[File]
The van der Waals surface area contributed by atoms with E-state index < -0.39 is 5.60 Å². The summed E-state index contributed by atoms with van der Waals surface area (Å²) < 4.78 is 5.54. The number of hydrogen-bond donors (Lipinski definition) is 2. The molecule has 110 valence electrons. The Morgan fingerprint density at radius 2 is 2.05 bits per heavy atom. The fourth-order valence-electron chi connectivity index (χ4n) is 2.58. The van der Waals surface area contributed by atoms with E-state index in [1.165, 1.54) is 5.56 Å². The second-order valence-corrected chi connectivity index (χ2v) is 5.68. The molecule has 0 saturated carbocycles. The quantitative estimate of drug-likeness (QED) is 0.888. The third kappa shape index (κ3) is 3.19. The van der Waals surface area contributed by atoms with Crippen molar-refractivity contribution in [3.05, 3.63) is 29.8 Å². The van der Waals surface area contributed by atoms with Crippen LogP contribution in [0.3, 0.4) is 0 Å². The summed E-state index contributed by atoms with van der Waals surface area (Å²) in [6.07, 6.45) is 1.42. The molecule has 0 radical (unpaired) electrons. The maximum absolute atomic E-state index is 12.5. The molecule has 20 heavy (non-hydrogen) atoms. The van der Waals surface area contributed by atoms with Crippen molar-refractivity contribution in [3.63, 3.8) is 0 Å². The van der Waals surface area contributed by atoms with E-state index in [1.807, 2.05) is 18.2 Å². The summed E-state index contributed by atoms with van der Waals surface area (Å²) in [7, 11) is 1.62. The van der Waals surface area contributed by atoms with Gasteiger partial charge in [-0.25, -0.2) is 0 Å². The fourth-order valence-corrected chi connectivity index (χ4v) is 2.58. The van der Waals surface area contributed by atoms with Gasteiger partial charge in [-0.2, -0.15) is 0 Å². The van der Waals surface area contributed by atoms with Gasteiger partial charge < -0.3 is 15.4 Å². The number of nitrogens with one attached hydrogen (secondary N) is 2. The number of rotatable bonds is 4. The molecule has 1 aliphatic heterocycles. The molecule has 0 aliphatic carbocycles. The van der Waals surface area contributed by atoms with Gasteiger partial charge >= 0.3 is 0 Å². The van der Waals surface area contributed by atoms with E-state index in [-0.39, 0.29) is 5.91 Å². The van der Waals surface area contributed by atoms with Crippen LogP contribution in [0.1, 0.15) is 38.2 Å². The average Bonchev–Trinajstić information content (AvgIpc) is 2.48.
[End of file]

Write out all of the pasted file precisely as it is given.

The van der Waals surface area contributed by atoms with E-state index < -0.39 is 5.60 Å². The summed E-state index contributed by atoms with van der Waals surface area (Å²) < 4.78 is 5.54. The number of hydrogen-bond donors (Lipinski definition) is 2. The molecule has 110 valence electrons. The Morgan fingerprint density at radius 2 is 2.05 bits per heavy atom. The fourth-order valence-electron chi connectivity index (χ4n) is 2.58. The van der Waals surface area contributed by atoms with E-state index in [1.165, 1.54) is 5.56 Å². The second-order valence-corrected chi connectivity index (χ2v) is 5.68. The molecule has 0 saturated carbocycles. The quantitative estimate of drug-likeness (QED) is 0.888. The third kappa shape index (κ3) is 3.19. The van der Waals surface area contributed by atoms with Crippen molar-refractivity contribution in [3.05, 3.63) is 29.8 Å². The van der Waals surface area contributed by atoms with Crippen LogP contribution in [0.3, 0.4) is 0 Å². The summed E-state index contributed by atoms with van der Waals surface area (Å²) in [6.07, 6.45) is 1.42. The molecule has 0 radical (unpaired) electrons. The maximum absolute atomic E-state index is 12.5. The molecule has 20 heavy (non-hydrogen) atoms. The van der Waals surface area contributed by atoms with Crippen molar-refractivity contribution in [3.63, 3.8) is 0 Å². The van der Waals surface area contributed by atoms with E-state index in [1.807, 2.05) is 18.2 Å². The summed E-state index contributed by atoms with van der Waals surface area (Å²) in [7, 11) is 1.62. The van der Waals surface area contributed by atoms with Gasteiger partial charge in [-0.25, -0.2) is 0 Å². The fourth-order valence-corrected chi connectivity index (χ4v) is 2.58. The van der Waals surface area contributed by atoms with Gasteiger partial charge in [-0.2, -0.15) is 0 Å². The van der Waals surface area contributed by atoms with Gasteiger partial charge < -0.3 is 15.4 Å². The number of nitrogens with one attached hydrogen (secondary N) is 2. The number of rotatable bonds is 4. The molecule has 1 aliphatic heterocycles. The molecule has 0 aliphatic carbocycles. The van der Waals surface area contributed by atoms with Gasteiger partial charge >= 0.3 is 0 Å². The van der Waals surface area contributed by atoms with E-state index in [-0.39, 0.29) is 5.91 Å². The van der Waals surface area contributed by atoms with Crippen LogP contribution in [0.1, 0.15) is 38.2 Å². The average Bonchev–Trinajstić information content (AvgIpc) is 2.48.